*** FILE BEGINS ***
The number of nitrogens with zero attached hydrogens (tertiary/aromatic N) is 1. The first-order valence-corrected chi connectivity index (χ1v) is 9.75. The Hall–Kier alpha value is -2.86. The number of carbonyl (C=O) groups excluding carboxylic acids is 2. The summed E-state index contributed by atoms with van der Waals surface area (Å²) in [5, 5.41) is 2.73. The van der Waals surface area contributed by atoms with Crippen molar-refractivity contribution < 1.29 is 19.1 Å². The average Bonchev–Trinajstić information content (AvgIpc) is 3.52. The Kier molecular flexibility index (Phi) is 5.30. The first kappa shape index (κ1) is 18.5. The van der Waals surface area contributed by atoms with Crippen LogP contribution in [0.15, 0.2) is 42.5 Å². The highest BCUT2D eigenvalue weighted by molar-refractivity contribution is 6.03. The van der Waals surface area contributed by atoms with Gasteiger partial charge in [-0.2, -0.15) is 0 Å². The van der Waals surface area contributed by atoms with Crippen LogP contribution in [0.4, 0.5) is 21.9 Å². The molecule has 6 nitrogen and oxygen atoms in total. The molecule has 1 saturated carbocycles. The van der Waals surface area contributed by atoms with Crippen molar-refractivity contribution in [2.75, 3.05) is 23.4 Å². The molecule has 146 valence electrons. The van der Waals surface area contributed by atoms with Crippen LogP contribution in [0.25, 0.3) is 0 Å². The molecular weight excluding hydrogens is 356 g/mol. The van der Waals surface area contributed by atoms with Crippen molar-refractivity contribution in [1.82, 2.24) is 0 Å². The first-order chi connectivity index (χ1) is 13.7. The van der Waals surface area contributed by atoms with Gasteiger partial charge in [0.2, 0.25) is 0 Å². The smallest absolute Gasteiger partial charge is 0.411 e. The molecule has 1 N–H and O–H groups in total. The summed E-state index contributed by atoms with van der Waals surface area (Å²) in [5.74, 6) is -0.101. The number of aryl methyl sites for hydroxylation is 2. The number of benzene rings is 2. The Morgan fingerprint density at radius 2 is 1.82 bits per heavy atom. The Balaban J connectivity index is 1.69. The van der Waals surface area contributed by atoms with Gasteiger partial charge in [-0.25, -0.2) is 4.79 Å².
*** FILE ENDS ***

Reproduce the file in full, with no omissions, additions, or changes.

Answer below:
The number of nitrogens with zero attached hydrogens (tertiary/aromatic N) is 1. The first-order valence-corrected chi connectivity index (χ1v) is 9.75. The Hall–Kier alpha value is -2.86. The number of carbonyl (C=O) groups excluding carboxylic acids is 2. The summed E-state index contributed by atoms with van der Waals surface area (Å²) in [5, 5.41) is 2.73. The van der Waals surface area contributed by atoms with Crippen molar-refractivity contribution < 1.29 is 19.1 Å². The average Bonchev–Trinajstić information content (AvgIpc) is 3.52. The Kier molecular flexibility index (Phi) is 5.30. The first kappa shape index (κ1) is 18.5. The van der Waals surface area contributed by atoms with Crippen LogP contribution in [0.15, 0.2) is 42.5 Å². The highest BCUT2D eigenvalue weighted by molar-refractivity contribution is 6.03. The van der Waals surface area contributed by atoms with Gasteiger partial charge in [-0.2, -0.15) is 0 Å². The van der Waals surface area contributed by atoms with Crippen LogP contribution in [0.4, 0.5) is 21.9 Å². The molecule has 6 nitrogen and oxygen atoms in total. The molecule has 1 saturated carbocycles. The van der Waals surface area contributed by atoms with Crippen molar-refractivity contribution in [2.75, 3.05) is 23.4 Å². The molecule has 146 valence electrons. The van der Waals surface area contributed by atoms with Crippen LogP contribution in [0.25, 0.3) is 0 Å². The molecular weight excluding hydrogens is 356 g/mol. The van der Waals surface area contributed by atoms with Crippen molar-refractivity contribution in [1.82, 2.24) is 0 Å². The first-order chi connectivity index (χ1) is 13.7. The van der Waals surface area contributed by atoms with Gasteiger partial charge in [0.2, 0.25) is 0 Å². The smallest absolute Gasteiger partial charge is 0.411 e. The molecule has 1 N–H and O–H groups in total. The summed E-state index contributed by atoms with van der Waals surface area (Å²) in [5.74, 6) is -0.101. The number of aryl methyl sites for hydroxylation is 2. The number of benzene rings is 2. The Morgan fingerprint density at radius 2 is 1.82 bits per heavy atom. The Balaban J connectivity index is 1.69. The van der Waals surface area contributed by atoms with Gasteiger partial charge in [-0.25, -0.2) is 4.79 Å².